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Animal behavior - the rat that laughed / Jesse Bering

Are there animals with a sense of humor besides humans? Maybe

Once, while drowsy and engrossed in a blur of heights somewhere about seven miles above Iceland, I distractedly felt the warm blue blanket peeking out from under my seat, then noticed, to my dismay, that I was tugging hard on a big, wriggling toe covered in a thick sock. With a temper like mine, life tends to roll from one awkward conversation to another, but as I turned back with a smile to apologize to the owner of the toe, my gaze met a particularly large man whose scowl indicated that he had trouble seeing the humor in this incident.

Unpleasant, of course, but now I see this random event as the beginning of an unexpected discovery. As I rested my head again on the pillow covered in the disposable airline cover, my hazy mind flew to a far more pleasant memory related to another big toe that belonged to an animal far more good-humored than the one sitting behind me. This other toe, which was just as thick and clumsy to the touch as its human counterpart, I should note, was attached to King, a male gorilla of the western lowland gorilla subspecies. King weighed about 200 kilograms and suffered from calcification of the gums. In the summer of 1996, when I was 20 and he was 27, I spent considerable time with my friend Toothless King listening to Frank Sinatra and the Three Tenors while playing catch while tickling his toe. He would lean back on his nightstand, reach out to me through the bars of the cage with a huge ash-colored foot and let it sway slightly in anticipation; And when I would grab one of his toes and give it a good squeeze he would burst out with guttural roars of laughter shaking his shoulders. King was almost unable to control himself when I snuck down one day and pretended to bite the chubby finger. If you have never seen a gorilla in a laughing fit, I encourage you to go out and seek out such a spectacle before your life ends. The sight will cause cognitive dissonance even in the mind of the most ardent creationist.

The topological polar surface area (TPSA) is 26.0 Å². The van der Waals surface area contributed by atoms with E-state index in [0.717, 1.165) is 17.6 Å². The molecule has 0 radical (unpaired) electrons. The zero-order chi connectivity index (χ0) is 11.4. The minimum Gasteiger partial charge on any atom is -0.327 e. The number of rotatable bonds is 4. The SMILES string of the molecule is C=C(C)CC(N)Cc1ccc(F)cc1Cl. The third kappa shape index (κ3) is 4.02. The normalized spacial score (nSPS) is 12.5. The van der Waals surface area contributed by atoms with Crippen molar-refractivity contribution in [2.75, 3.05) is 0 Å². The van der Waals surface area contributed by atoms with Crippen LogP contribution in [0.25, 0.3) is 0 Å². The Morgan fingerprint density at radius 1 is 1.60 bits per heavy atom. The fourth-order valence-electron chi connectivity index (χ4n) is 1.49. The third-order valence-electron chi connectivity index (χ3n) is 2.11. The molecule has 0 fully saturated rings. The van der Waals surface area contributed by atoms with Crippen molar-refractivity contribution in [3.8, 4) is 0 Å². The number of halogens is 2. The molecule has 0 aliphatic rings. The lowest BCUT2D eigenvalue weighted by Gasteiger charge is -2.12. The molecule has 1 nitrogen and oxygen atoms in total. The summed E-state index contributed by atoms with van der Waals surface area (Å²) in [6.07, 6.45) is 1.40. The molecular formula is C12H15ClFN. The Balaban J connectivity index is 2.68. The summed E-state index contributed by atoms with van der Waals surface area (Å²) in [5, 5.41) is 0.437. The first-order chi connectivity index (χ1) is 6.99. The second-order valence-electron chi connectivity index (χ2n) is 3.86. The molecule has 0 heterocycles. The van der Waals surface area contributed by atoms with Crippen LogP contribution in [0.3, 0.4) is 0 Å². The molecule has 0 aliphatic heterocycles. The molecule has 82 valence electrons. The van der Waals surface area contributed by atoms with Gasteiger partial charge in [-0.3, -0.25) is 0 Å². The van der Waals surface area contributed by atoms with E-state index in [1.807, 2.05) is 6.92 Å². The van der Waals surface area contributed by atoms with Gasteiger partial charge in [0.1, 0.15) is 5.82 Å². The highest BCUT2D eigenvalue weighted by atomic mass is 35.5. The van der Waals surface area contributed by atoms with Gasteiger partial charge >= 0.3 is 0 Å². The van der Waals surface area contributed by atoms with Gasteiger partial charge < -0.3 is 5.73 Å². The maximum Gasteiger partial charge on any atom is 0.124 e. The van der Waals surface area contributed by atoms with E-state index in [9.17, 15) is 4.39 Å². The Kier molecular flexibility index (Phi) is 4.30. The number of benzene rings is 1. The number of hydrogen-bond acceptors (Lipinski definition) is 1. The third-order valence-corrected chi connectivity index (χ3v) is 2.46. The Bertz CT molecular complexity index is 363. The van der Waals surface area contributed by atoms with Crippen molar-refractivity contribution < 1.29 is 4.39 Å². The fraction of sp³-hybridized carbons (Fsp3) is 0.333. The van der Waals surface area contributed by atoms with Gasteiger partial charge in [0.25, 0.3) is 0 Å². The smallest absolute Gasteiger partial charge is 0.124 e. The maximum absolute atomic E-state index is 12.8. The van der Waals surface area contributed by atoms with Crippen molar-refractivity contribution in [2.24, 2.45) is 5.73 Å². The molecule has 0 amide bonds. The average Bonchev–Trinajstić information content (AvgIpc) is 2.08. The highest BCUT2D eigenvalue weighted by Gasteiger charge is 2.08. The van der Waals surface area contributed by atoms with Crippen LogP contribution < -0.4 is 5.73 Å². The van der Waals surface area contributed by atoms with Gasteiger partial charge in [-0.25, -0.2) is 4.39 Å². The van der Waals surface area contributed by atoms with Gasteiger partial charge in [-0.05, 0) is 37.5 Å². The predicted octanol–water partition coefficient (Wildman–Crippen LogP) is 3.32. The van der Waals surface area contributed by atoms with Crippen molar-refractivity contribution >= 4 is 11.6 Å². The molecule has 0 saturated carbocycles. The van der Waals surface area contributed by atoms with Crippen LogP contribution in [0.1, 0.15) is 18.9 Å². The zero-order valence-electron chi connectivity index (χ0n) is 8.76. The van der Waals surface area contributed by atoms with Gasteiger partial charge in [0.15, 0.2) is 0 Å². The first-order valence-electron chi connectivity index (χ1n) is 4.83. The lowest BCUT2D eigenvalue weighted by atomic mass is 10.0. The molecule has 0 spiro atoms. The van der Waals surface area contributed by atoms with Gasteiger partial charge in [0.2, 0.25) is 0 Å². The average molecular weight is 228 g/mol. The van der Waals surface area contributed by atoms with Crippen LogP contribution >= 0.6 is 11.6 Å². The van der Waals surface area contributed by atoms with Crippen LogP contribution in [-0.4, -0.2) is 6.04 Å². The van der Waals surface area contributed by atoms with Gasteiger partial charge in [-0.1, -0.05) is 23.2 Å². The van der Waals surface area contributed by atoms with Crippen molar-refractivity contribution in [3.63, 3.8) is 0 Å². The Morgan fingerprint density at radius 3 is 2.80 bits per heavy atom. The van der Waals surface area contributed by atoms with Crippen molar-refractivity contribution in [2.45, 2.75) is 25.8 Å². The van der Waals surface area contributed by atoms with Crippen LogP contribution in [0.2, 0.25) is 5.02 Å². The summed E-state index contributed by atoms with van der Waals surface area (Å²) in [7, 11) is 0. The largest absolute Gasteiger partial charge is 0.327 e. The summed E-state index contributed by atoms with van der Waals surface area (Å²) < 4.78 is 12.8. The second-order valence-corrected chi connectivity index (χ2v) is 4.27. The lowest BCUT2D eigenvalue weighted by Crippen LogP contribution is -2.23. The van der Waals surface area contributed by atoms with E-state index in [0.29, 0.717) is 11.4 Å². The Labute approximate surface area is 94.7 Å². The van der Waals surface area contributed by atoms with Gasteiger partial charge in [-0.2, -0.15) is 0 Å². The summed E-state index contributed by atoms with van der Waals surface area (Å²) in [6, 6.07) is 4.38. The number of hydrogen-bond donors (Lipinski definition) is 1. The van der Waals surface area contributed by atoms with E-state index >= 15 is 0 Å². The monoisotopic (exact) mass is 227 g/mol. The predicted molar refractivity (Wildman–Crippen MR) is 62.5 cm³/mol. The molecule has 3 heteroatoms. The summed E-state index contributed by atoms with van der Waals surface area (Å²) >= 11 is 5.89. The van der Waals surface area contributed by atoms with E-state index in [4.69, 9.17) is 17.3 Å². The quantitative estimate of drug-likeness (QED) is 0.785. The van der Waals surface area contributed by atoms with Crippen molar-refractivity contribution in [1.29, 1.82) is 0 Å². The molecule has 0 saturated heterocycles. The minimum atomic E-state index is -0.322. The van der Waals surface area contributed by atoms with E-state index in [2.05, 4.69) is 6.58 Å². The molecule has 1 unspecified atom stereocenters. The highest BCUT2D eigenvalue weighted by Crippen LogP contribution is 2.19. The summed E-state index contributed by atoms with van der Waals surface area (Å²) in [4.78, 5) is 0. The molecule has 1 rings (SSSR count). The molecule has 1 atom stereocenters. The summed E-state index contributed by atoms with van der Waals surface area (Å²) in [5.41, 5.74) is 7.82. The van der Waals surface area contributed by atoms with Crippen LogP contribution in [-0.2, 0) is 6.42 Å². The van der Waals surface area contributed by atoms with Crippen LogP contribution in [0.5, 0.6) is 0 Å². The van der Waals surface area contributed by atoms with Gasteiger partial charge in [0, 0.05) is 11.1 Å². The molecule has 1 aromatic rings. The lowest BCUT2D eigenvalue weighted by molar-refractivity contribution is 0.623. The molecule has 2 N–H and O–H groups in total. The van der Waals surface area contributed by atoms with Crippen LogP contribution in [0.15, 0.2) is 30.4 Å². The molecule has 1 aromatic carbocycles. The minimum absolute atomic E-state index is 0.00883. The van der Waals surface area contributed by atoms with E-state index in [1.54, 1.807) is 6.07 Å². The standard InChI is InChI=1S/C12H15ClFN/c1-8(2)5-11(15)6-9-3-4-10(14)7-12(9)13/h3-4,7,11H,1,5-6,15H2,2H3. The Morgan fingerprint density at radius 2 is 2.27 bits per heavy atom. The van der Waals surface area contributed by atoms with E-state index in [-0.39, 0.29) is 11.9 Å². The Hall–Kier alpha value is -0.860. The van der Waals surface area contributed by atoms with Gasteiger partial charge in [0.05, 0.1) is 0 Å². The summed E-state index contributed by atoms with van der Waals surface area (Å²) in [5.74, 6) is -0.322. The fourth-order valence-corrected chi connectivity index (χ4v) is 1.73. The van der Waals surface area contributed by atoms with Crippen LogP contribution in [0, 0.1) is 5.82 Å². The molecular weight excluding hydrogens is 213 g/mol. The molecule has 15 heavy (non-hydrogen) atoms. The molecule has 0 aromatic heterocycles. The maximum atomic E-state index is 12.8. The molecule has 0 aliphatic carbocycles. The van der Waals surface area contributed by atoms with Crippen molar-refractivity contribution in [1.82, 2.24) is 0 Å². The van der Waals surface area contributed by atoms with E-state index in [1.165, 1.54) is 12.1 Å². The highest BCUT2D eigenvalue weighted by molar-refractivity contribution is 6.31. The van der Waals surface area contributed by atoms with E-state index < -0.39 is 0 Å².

Are there any animals endowed with a sense of humor besides humans? Maybe, in some ways. But in other ways it is likely that humans have unique qualities associated with such emotions. Aside from anecdotal stories, we know very little about the laughter and humor of other apes, but some of the most important findings to emerge from comparative behavioral science over the past decade include the unexpected discovery that rats, and especially young rats, laugh. Yes, you read that right: rats laugh. At least this is the stubborn argument put forward by the researcher Jak Panksepp, who published an impressive and rather enthusiastic position paper on the subject in the journal Behavioral Brain Research.